A drilling company that admitted it failed to protect its own staff and Pike River staff has been fined $NZ46,800 ($A37,350) in connection with the November 2010 mine disaster
Valley Longwall International (VLI) admitted three health and safety charges in Greymouth District Court. The charges were related to its failure in maintaining and operating machinery following the explosion that killed 29 men at the New Zealand mine.
VLI admitted charges of failing to do enough to ensure the safety of its employees and of its contractors and subcontractors, and failing to take all practicable steps to ensure no action or inaction of its employees harmed another person.
VLI argued for a conviction and discharge. The company's lawyer, Pheroze Jagose, said the company had met industry standards in managing its rig safely.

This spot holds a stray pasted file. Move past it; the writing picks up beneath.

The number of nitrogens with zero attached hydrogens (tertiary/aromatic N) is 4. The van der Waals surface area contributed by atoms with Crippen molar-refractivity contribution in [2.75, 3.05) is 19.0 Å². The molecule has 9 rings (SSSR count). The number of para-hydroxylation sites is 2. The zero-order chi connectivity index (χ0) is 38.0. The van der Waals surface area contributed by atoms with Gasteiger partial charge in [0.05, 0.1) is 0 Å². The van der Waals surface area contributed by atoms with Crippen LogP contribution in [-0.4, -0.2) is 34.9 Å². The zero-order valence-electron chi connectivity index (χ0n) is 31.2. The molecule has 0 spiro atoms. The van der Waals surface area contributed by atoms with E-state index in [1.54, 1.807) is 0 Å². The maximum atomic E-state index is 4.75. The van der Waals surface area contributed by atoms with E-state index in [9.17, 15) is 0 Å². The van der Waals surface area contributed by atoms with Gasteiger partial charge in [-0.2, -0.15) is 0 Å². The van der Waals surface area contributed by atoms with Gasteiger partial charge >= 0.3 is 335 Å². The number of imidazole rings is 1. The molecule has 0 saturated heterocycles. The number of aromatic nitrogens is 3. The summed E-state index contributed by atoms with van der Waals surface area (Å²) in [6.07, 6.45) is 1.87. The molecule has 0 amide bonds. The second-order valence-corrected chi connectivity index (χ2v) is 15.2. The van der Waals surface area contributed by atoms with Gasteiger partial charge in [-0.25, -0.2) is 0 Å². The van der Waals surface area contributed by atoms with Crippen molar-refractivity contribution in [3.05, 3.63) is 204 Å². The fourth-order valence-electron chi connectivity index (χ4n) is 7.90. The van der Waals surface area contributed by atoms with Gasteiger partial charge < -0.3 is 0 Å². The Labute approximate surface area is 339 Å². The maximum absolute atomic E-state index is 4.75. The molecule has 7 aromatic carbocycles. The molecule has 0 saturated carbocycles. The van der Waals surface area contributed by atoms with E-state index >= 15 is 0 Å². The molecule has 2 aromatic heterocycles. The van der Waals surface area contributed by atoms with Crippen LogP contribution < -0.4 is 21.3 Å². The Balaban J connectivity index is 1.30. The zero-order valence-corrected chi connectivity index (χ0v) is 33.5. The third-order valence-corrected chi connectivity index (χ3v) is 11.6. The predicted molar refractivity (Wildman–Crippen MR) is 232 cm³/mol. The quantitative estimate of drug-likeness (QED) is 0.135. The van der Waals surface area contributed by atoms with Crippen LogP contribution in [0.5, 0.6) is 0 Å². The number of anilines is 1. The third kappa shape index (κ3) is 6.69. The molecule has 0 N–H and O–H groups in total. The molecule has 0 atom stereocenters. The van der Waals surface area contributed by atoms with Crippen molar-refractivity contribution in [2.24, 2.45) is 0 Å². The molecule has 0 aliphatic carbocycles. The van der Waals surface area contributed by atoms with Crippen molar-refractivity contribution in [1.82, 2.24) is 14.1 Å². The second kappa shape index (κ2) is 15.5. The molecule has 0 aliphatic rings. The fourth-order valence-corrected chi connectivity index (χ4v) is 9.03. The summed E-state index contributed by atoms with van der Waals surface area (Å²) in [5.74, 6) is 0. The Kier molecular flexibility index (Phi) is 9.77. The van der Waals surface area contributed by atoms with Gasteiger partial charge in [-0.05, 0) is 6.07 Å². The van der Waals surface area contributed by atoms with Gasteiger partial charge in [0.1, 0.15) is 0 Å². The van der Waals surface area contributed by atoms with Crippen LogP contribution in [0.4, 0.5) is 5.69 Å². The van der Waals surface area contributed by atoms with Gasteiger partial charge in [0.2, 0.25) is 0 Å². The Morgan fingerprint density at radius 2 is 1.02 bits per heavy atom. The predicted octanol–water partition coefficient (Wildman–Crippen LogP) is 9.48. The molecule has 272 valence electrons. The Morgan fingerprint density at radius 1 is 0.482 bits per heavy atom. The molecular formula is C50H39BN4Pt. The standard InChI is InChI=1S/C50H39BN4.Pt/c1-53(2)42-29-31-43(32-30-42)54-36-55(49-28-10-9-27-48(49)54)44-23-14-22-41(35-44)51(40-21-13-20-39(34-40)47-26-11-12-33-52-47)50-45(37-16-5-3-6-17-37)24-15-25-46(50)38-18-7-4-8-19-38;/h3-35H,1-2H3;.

'The only reason Valley plays a role here is Valley could turn off the switch to its rig.'
But crown lawyer Brent Stanaway called for a starting point of a $NZ120,000 ($A95,750) fine, saying the company's checking systems for its rig were 'woefully inadequate' and 'sorely deficient', Fairfax reported.
The Pike River victims included three men who worked for VLI Drilling - Josh Ufer, 25, Ben Rockhouse, 21, and Joseph Dunbar, who turned 17 the day before the first explosion.
Judge Jane Farish had to warn Mr Dunbar's father, Dean Dunbar, to stay quiet after an outburst during Mr Jagose's submissions.